Stoneland Poncho by This Knitted Life. Knit in 100% alpaca Puna Amona sportweight. This easy folded-style poncho is knit in a simple cable fabric stitch for texture without being overly-complicated.

I love how the neckline lays just so! And it’s so cozy.

Stoneland is available on Ravelry for $6.00 USD. If you are a subscriber, check your email for a 25% off code. Even if you aren’t in the market for a poncho pattern right this minute, please consider taking a moment to add the pattern to your Ravelry favorites so you can find it again in the future.

The pattern includes sizing for small through extra large.  Written instructions include all measurements in both metric and English units. Stoneland has also been tech edited and test knit by a cadre of fabulous knitting enthusiasts.

Stoneland Poncho by This Knitted Life. Knit in 100% alpaca Puna Amona sportweight. This easy folded-style poncho is knit in a simple cable fabric stitch for texture without being overly-complicated.

I truly enjoyed knitting Stoneland, and I hope you do too. This is a great knit for fall (or any season).  I love that the stitch has texture without being too busy. It’s subtle, but not just stockinette. This results in a piece that is very wearable but not severely boring.

Please visit the Ravelry page for Stoneland here. I hope you love this one as much as I do.

As always. many thanks to the beautiful and talented Anna for modeling for me. Mwah. 

And, joining the Yarn Along and between books (yikes!)

The Secret to Super Speedy (and easy) Sock Knitting

The secret to knitting super speedy (and easy) socks. Almost everything you need to know to fill up that sock drawer, pronto.

I hereby announce I have solved all your problems.

Okay. Revised. I hereby announce I have solved all your sock-knitting problems.

Double okay. That also might be an over statement. But I’m trying, okay?

To be completely up front, I’ve barely been knitting socks for a year, which might technically mean I’m not even a “sock knitter.” That said, since casting on my very first pair, I now ALWAYS have a pair of socks on my needles, and I’ve gained some insight.

For those of you stitching away toward Operation Sock Drawer-type sock knitting enthusiasm, the following unsolicited tidbits are thus offered as my words of wisdom on the matter. Take it or leave it. I love you either way.

Simple knit man socks in Madelinetosh Tosh Sock in the Whiskey Barrel colorway. Quick and easy beginner sock pattern!

(These socks are fresh off my needles, constituting my second pair of Man Socks knit in Madelinetosh Tosh Sock’s Whiskey Barrel colorway. I quite like the color for being boring brown. They are just plain ol’ ribbed in no particular pattern.)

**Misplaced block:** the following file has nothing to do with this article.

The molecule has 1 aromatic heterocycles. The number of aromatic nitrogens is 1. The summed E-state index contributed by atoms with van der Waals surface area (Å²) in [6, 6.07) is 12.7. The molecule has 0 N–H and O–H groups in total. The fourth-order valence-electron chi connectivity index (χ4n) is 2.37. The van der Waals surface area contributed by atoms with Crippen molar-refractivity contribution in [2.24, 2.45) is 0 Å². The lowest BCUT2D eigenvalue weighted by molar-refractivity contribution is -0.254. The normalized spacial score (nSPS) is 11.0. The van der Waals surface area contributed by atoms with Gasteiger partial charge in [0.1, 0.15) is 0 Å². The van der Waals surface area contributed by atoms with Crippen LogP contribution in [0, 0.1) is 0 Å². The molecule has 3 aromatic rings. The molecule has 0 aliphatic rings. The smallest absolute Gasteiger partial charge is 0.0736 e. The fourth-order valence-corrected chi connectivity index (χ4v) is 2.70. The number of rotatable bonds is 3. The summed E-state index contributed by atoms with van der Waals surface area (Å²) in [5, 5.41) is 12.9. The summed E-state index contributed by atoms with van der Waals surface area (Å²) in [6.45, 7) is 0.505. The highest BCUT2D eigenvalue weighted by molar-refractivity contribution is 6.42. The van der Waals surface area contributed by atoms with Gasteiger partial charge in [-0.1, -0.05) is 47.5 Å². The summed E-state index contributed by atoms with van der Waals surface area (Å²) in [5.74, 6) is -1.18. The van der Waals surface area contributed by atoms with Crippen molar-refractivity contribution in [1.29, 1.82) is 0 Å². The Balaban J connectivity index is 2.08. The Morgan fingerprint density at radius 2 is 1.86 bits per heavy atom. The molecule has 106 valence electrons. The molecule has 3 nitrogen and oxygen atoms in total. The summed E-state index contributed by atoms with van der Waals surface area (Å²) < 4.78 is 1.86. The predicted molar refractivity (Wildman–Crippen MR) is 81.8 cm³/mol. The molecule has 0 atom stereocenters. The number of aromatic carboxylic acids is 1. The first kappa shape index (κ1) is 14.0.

Use Pointy, Metal-Tipped Needles

Until recently, I knit my socks using the magic loop method on Size 2 (US)/2.75 mm bamboo-tipped Hiya Hiya needles. As far as bamboo needles go, I’d say these are on the pointier side of the spectrum for a wooden-tipped needle. However…I went through two pairs this year alone due to breakages (I would argue once wasn’t my fault and the second time was definitely my fault) and, weary of buying not-inexpensive needles multiple times per year, switched to using my metal-tipped ChiaoGoo needles* instead.

Holy crap.

I thought I had been cruising along at warp speed with the Hiya Hiya’s. Nope. I had been limping along on the Santa Maria and didn’t even know it. Now that I’m working with sharp, metal-tipped needles, my sock knitting is progressing at Mock Speed.

Seriously.

So, if you are a sock knitter and have been dedicated to working with wooden-tipped needles (even if they seem sharp), just try using a metal-tipped needle, whether you are using DPN or the magic loop.

Trust me on this one.

Knit Plain Ol’ Vanilla Stockinette Socks

I know there are five zillion and one gorgeous sock patterns floating out in the universe, many of them enticing and tempting and all that wonderful socky goodness.

Fine.

Personally, I feel like my socks are hidden in some sort of shoe half the time and no one will notice my hard work on some fancy pancy stitch pattern. I’d rather save the complicated stuff for a shawl or something that might actually see the light of day.

As far as sock patterns go, I’ve stuck to simple stuff over the past year: ribbed, Hermione’s Every Day Sock, and numerous pairs of Blueberry Waffle socks. They were all free and easy patterns, suitable for a novice. Top down. One at a time. Nothing too complicated.

It wasn’t until I knit my first pair of straight-up stockinette socks that I realized how QUICKLY knitting a pair of socks could go. It’s like I blinked and they were (both!) off the needles.

After knitting many pairs of gifting socks (which I learned I prefer to do ribbed so I can fret less about the fit) and am focusing on knitting socks JUST FOR ME, I am just doing stockinette socks for the time being. All the pretty gradient, self-patterning, and self-striping yarns make them interesting and beautiful and I don’t feel like I am losing out by not working from a pretty sock pattern.